9. In Saudi Arabia, oil is the only commodity that is produced and exported, and is a dominant feature of the model. Exports of oil respond largely to Saudi production decisions. Eighty-five percent of oil revenues are assumed to accrue to the government, the remainder to Aramco, the state oil company. This means that oil price fluctuations affect government revenues, but have little effect on household wealth as households have no direct ownership stake in the oil sector. Oil prices also have little effect on households’ and firms’ decisions, as oil prices are held fixed domestically. The government, which has a large stock of financial assets, is assumed to set long-run fiscal policy with the aim of maintaining this asset stock, although in the short-run fiscal policy can result in significant deviations away from this target.
10. Countries are largely distinguished from one another in G20MOD by their unique parameterizations. Each economy in the model is structurally identical (except for commodities), but with different key steady-state ratios and different behavioral parameters. As noted above, the parameterization of Saudi Arabia is strongly determined by the fact that its economy is dominated by oil.
Alkhareif, R., and N. Alsadoun, 2016, “Estimating the Output Gap for Saudi Arabia.” Saudi Arabian Monetary Agency Working Paper 16/01, Riyadh.
Behar, A., 2015, “Comparing the Employment-Output Elasticities of Expatriates and Nationals in the Gulf Cooperation Council.”, IMF Working paper 15/19, Washington DC.
Cerisola, M., C. Abdallah, V. Davies, and M. Fischer, 2015, “Assessing The Impact of Fiscal Shocks on Output in MENAP Countries.”, IMF Technical Guidance Note 15/01, Washington DC.
Espinoza, R., and A. Senhadji, 2011, “How Strong are Fiscal Multipliers in the GCC? An Empirical Investigation.” IMF Working paper 11/61, Washington DC.
International Monetary Fund, 2012, “Realizing Growth Objectives: Transitioning from Factor Accumulation to Productivity Improvement,” Saudi Arabia: Selected Issues Country Report, Washington DC.
International Monetary Fund, 2013a, “Labor Market Policies for addressing Saudi Unemployment,” Saudi Arabia: Selected Issues Country Report, Washington DC.
International Monetary Fund, 2013b, “Productivity Growth and Potential Output in Saudi Arabia,” Saudi Arabia: Selected Issues Country Report, Washington DC.
International Monetary Fund, 2014, Tackling Emerging Economic Challenges to Sustain Growth, “Economic Diversification in Saudi Arabia: The Past, the Present and the Way Forward,” Departmental paper, Washington DC.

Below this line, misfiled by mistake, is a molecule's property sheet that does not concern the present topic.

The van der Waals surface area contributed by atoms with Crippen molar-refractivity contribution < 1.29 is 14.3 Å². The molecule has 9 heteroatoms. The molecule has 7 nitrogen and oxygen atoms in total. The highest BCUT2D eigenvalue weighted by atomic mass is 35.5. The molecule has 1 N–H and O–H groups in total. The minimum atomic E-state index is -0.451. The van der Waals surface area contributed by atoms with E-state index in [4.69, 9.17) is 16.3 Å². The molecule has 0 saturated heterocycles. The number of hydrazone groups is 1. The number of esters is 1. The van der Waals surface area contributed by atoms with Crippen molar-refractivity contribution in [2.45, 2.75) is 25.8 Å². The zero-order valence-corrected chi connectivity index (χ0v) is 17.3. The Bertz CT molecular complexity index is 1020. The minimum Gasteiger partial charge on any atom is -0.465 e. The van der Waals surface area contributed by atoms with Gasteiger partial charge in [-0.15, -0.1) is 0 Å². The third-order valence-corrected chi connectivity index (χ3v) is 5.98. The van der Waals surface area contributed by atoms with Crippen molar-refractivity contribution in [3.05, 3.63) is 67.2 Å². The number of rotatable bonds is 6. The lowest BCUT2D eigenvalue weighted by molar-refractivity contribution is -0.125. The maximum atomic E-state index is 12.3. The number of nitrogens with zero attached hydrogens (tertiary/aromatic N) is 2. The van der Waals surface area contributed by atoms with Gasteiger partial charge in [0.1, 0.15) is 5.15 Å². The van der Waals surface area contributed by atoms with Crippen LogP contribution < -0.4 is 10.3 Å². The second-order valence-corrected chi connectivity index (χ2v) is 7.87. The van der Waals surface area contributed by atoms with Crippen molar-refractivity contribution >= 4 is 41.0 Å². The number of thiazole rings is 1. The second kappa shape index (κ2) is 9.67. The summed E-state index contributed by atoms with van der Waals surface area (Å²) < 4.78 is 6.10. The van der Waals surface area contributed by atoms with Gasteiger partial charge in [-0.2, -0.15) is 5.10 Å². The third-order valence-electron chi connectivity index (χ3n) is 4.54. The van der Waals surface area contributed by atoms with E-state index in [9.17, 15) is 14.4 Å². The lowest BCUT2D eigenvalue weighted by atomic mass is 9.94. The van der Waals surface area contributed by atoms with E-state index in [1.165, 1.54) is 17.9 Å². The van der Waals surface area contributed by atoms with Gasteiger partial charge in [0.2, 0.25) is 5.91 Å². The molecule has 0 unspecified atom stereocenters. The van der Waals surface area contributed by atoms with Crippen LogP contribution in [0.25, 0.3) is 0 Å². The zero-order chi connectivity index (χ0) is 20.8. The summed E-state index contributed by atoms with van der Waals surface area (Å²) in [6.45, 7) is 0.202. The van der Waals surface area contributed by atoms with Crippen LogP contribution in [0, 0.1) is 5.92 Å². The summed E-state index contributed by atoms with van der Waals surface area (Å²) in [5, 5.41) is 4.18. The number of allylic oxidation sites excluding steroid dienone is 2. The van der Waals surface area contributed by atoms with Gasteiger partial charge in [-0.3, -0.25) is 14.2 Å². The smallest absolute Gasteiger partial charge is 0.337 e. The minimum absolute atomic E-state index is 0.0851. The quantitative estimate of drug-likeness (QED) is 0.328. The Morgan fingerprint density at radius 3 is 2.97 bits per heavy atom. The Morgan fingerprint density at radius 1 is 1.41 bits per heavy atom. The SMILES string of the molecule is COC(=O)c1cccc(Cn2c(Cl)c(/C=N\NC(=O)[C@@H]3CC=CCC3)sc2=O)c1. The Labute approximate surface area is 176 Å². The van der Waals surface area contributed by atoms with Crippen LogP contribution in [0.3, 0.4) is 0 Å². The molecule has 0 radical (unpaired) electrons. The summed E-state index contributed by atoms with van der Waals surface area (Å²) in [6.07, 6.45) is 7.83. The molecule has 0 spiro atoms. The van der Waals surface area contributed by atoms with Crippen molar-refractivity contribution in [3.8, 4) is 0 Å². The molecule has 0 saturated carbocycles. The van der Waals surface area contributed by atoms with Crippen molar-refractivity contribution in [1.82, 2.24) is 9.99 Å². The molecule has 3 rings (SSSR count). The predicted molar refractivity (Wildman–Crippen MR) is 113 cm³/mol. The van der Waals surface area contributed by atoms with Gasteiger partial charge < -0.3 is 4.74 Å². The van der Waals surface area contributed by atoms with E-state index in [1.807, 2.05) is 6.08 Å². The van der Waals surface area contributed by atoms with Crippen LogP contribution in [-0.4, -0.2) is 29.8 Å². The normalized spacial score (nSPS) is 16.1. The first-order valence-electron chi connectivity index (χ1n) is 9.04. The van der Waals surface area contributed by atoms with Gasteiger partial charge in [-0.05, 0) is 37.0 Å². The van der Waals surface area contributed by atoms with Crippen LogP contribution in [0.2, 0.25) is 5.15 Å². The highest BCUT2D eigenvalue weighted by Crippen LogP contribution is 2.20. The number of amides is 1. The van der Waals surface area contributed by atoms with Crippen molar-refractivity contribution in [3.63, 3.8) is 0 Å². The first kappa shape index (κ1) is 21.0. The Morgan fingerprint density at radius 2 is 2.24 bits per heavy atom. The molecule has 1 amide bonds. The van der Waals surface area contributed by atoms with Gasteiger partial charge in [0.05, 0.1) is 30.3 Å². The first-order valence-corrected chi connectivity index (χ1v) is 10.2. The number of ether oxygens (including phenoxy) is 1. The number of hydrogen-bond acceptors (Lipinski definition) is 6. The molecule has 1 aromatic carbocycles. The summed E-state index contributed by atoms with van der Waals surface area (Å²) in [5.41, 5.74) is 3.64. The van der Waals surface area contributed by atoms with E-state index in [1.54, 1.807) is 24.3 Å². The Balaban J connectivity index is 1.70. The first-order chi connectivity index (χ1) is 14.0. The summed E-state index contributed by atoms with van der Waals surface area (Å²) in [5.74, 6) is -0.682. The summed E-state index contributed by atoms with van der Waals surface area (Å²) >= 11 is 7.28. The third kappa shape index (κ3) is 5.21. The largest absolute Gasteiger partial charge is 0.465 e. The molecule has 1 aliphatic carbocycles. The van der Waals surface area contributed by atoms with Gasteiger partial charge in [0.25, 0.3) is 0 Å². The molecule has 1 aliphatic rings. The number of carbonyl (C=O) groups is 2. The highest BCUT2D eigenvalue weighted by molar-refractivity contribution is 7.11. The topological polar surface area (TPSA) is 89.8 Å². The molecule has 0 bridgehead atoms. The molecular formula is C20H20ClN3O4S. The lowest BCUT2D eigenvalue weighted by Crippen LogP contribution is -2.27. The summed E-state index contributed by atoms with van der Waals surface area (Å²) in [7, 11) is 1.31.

International Monetary Fund, 2015b, “Energy Price Reform in the GCC- What Can Be Learned from International Experiences?”, Policy paper, Washington DC.
International Monetary Fund, 2015c, “Macroeconomic Implications of Labor Reforms in Saudi Arabia,” Saudi Arabia: Selected Issues Country Report, Washington DC.
International Monetary Fund, 2015d, “Assessing the Resilience of Saudi Banks to Weaker Economic Conditions,” Saudi Arabia: Selected Issues Country Report, Washington DC.
International Monetary Fund, 2015e, “Medium-Term Economic Prospects in the MENAP and CCA regions,” Regional Economic Outlook, Middle-East and Central Asia, Annex I, Washington DC.
International Monetary Fund, 2015f, “Where Are Commodity Exporters Headed? Output Growth In The Aftermath Of The Commodity Boom,” World Economic Outlook, Chapter 2, Washington DC.
International Monetary Fund, 2016, “Avoiding the New Mediocre: Raising Long-Term Growth in the Middle East and Central Asia,” Departmental Paper, Washington DC.
Mitra, P., A. Hosny, G. Abaiyan, and M. Fischer., 2015, “Estimating Potential Growth in the Middle East and Central Asia,” IMF Working Paper 15/62, Washington DC.
World Bank, 2010, “Subsidies in the Energy Sector: An Overview—Background Paper for the World Bank Group Energy Sector Strategy,” July.
Prepared by Malika Pant (MCD), Keiko Honjo (RES), Salah Alsayaary, and Fares Rawah (both SAMA).
The Cobb-Douglas production function is defined as ΔLn(Yt) = ΔLn(At) + αΔLn(Kt) + (1-α)ΔLn(Lt), where ΔLn(Yt) is output growth in period t, ΔLn(Kt) is the capital accumulation rate in period t, ΔLn(Lt) is employment growth in period t, and ΔLn(At) is TFP growth. The cost share of capital is assumed to be 0.4 (see 2013 Selected Issues Paper, “Productivity Growth And Potential Ouput In Saudi Arabia.”)